Author and former journalist Jeannette Walls visited JWU’s Providence campus last week to kick off the College of Arts & Sciences 2015-16 Cultural Life Series. Walls spoke to a packed Schneider Auditorium and received a standing ovation from the audience.
Walls elaborated on stories featured in her New York Times bestselling memoir “The Glass Castle,” and also shared additional memories from her childhood that did not make it into the book, as well as events that took place after her book had been published.
Walls explained that, while her childhood may have been unconventional, she wouldn’t have changed a thing. When she initially ran away from West Virginia to live in New York City with her older sister, she intended to become “a woman without a past,” Walls told the audience. But after seeing her homeless mother on the side of a New York City street while on her way to a party, Walls realized that this just wasn’t possible, and decided to share her story because “in telling our stories, we learn to accept ourselves.”
She shared the aspirations she had while writing “The Glass Castle”— that a “rich kid” would read her story and be kinder to those that they saw were struggling, and that someone with an upbringing similar to hers might read the story and think of themselves differently.
“It’s so easy to find yourself identifying only with your hardships,” Walls said. “It’s so easy to think that you must not be as good as the rich kids…. In telling our stories we learn to accept ourselves. Writing this book was my way of saying ‘this is my life and maybe you can learn something from it.’”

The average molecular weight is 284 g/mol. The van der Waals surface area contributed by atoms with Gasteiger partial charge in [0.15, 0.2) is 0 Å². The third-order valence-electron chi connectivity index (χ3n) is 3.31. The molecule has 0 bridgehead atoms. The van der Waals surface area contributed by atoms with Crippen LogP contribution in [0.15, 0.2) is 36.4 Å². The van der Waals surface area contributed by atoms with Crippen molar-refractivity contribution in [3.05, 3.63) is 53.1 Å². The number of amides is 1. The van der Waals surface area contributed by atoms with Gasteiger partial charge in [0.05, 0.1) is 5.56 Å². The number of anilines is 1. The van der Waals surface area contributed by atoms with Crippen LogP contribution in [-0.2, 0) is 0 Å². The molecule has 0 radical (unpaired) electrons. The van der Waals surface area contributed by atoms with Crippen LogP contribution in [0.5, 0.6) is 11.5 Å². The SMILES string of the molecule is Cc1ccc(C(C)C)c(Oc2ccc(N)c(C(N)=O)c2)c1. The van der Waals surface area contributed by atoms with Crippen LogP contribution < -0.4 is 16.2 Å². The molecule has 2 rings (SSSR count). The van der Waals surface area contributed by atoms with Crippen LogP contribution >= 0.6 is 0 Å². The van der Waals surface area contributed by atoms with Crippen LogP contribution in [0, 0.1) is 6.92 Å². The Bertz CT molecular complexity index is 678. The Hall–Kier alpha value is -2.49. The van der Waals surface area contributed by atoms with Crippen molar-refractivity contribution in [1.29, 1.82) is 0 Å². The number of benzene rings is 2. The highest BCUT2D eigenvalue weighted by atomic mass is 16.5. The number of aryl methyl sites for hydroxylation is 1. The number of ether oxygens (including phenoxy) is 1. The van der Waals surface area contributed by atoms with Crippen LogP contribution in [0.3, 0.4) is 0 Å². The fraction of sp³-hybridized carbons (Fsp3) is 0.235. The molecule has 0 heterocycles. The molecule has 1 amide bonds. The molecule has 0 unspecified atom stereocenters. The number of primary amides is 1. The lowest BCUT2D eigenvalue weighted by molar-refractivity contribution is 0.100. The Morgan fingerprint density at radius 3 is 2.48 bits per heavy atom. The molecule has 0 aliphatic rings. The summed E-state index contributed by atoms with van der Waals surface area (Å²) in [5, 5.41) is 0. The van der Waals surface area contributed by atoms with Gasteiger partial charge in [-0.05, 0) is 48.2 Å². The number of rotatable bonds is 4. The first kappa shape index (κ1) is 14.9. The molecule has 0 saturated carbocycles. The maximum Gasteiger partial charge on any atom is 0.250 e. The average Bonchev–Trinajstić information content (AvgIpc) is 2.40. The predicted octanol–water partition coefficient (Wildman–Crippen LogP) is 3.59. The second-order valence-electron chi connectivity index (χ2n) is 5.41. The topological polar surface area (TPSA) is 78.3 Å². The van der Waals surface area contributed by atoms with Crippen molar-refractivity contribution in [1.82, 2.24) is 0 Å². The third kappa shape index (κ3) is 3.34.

And learn something from it many have. From the woman Walls went to elementary school with who reached out to her upon the book’s publication, to the teacher who was able to grasp a better understanding of her student based on a conversation they had surrounding the book, or the multiple JWU students that contributed questions and comments during the 45 minute Q&A portion of Walls visit, all appear to have learned something different but incredibly valuable.
Some students, including freshman Athena Gowlis, were lucky enough to meet with Walls prior to the Cultural Life Series event. “The conversations that [we had] during our session gave me inspiration for my own writings,” Gowlis said. “I am extremely grateful that I was given the opportunity to be part of such an intellectual event.”
Walls fielded questions from the audience about her family’s reactions to the memoir, what it was like to accurately portray her parents, and what it’s been like to have everyone from television hosts to book clubs analyze her childhood. “I won’t ever have to pay for a shrink, I’ll just come and talk to all of you,” she joked with the audience. “I find people’s thoughts about my book fascinating. I may not agree with everything they say, but they’re insights are just fascinating. Any interpretation of my story is worth considering.”
“Jeanette Walls was wonderfully engaging and incredibly humble,” Associate Professor of English Valerie Balkun said. “Her book was a huge success with our first-year students, as was her presentation.”
Walls stayed after the presentation to talk with students and sign books.
All photos provided by the College of Arts & Sciences.